Muriel Mina English
Muriel Mina English (1881-1973) was the daughter of George English and Emily Mina Young, and the youngest of nine children. She grew up in the village of Comb-Hay, where her father was the local Anglican priest. English began her war service as a hospital secretary at the No. 1 Red Cross Hospital in Bath between November 1914 and May 1915. She then trained to become a motor ambulance driver with the Metropolitan Asylums Board (MAB) in London from the summer of 1915 until early 1916. Proficient in driving, she was attached to the 108th Somerset regiment of the Women’s Legion section of the Royal Army Service Corps as a Head Driver and Section Leader and sent to France. She remained in France throughout most of 1916 and 1917, before being posted to the Aldershot Camp in England in early 1918. When the war ended, she joined a group of nurses and female ambulance drivers to tour the battlefields of France and Belgium, and subsequently witnessed the cleanup efforts, in the summer of 1919.
Containing over 200 photographs, English’s three photograph albums, each with careful notations under nearly every photograph span the entirety of her war-time years. The first album opens with the nurses of the No. 1 Red Cross Hospital, and the ambulance bay of the MAB, before final training in Aldershot. At Aldershot, she photographed herself posing with an ambulance, as well as Women's Legion drivers being inspected by the King, before travelling to France.
English's albums are remarkably detailed and fascinating in their depth. She made a point to photograph as many groups and drivers as she could, showing British, New Zealand and Canadian drivers at work and at rest. English's photographs focus foremost on the work of an ambulance driver, and centred on their tasks of driving wounded soldiers from clearing stations to hospitals, as well as providing transport for funerals. In a four-photograph series, she shows the procession of a military funeral, with the ambulance featured prominently in three of four photographs, beginning with the bringing the flag-draped casket to the vehicle, driving to the cemetery, and the final ceremony with the grave flanked by soldiers and nurses.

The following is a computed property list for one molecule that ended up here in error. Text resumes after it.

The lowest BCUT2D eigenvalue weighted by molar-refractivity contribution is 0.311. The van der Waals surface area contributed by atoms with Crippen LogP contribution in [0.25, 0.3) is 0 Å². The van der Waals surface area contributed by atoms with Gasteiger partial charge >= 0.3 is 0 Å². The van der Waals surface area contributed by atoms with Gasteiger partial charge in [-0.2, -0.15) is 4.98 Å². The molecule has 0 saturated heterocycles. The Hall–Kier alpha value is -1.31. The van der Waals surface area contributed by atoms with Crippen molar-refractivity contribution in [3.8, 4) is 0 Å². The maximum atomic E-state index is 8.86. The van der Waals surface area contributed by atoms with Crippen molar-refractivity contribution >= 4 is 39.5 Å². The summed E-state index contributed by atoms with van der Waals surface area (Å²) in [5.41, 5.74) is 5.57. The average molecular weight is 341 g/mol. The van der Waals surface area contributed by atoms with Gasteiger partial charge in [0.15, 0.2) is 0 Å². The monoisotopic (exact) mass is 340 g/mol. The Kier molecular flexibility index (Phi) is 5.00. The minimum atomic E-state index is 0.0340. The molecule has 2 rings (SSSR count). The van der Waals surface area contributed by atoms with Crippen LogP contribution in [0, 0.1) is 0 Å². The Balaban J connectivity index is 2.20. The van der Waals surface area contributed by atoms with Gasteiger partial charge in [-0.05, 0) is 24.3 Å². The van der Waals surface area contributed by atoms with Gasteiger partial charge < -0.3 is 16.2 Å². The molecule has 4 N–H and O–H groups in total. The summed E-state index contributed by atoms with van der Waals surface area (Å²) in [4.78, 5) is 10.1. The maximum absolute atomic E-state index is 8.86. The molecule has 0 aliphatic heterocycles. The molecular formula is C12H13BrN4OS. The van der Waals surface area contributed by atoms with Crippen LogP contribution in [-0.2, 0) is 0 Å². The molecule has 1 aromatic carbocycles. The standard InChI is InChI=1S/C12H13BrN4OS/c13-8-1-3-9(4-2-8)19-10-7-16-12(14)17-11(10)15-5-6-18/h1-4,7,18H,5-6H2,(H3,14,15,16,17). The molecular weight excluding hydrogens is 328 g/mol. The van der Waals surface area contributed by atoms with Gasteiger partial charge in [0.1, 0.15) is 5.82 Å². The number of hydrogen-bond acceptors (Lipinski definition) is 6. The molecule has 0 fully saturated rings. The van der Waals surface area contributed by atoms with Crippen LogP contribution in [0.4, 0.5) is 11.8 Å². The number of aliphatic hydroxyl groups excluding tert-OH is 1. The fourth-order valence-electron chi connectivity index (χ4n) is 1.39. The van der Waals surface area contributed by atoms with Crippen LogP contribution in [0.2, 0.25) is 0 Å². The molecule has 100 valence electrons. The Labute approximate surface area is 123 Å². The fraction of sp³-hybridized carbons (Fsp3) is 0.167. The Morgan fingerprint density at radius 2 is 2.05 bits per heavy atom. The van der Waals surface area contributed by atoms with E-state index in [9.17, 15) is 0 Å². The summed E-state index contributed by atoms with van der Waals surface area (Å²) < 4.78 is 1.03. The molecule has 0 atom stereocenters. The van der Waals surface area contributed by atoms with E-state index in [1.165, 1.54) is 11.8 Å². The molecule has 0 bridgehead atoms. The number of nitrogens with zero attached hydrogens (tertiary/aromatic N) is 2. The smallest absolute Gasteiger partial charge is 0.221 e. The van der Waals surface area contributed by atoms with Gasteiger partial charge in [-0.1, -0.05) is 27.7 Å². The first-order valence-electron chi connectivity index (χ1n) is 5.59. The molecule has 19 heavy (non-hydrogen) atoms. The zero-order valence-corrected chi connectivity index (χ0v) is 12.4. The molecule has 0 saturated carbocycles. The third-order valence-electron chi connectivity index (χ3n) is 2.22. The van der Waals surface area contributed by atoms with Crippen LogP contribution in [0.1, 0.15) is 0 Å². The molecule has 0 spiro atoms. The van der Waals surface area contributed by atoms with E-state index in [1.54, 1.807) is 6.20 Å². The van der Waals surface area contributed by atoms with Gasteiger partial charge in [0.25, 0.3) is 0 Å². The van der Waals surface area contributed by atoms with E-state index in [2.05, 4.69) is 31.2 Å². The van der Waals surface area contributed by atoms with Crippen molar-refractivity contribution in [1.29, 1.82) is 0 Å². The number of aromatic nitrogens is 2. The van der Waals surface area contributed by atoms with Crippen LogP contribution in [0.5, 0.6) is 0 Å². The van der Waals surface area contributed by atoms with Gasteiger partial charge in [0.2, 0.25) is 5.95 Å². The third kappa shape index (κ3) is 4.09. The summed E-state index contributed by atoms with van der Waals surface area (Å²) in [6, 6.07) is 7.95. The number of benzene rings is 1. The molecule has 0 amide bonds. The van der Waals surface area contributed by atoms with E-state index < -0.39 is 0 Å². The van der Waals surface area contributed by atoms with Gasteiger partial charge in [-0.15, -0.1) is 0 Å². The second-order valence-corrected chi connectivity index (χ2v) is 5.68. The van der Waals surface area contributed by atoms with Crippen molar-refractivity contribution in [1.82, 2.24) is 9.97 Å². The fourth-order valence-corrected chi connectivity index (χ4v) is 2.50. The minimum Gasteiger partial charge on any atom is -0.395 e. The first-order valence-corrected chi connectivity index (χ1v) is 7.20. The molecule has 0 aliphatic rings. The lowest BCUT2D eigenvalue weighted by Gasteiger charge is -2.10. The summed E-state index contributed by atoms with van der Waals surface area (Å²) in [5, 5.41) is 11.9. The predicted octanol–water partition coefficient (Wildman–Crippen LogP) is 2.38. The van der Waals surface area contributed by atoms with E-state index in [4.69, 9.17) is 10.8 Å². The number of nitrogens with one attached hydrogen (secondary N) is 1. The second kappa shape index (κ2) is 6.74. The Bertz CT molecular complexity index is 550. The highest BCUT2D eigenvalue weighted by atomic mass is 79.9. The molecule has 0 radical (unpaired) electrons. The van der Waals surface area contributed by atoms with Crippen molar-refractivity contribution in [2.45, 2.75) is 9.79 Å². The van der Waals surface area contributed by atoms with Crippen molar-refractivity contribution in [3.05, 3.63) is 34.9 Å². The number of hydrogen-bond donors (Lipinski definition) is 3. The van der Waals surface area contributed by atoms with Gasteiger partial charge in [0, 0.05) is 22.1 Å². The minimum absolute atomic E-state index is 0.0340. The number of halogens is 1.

The final events depicted in English's albums are from her battlefield tour to locations made famous through battles in France and Flanders, including the beleaguered Ypres. Immediately following the war, visitors and pilgrims flocked to the battlefields of the Western Front. The activity grew so popular that Michelin created Battlefield guidebooks for the curious tourist. Tours, lasting several weeks, were organized for nurses and ambulance drivers with visits to the scenes of Arras, Vimy, Lens, Ypres and, even onward to Cologne, if they so chose. While English had spent years in France, she was most frequently behind the lines at clearing stations and hospitals, and this would have been one of her first chances to see the places she had heard seen from a distance and heard about from the soldiers.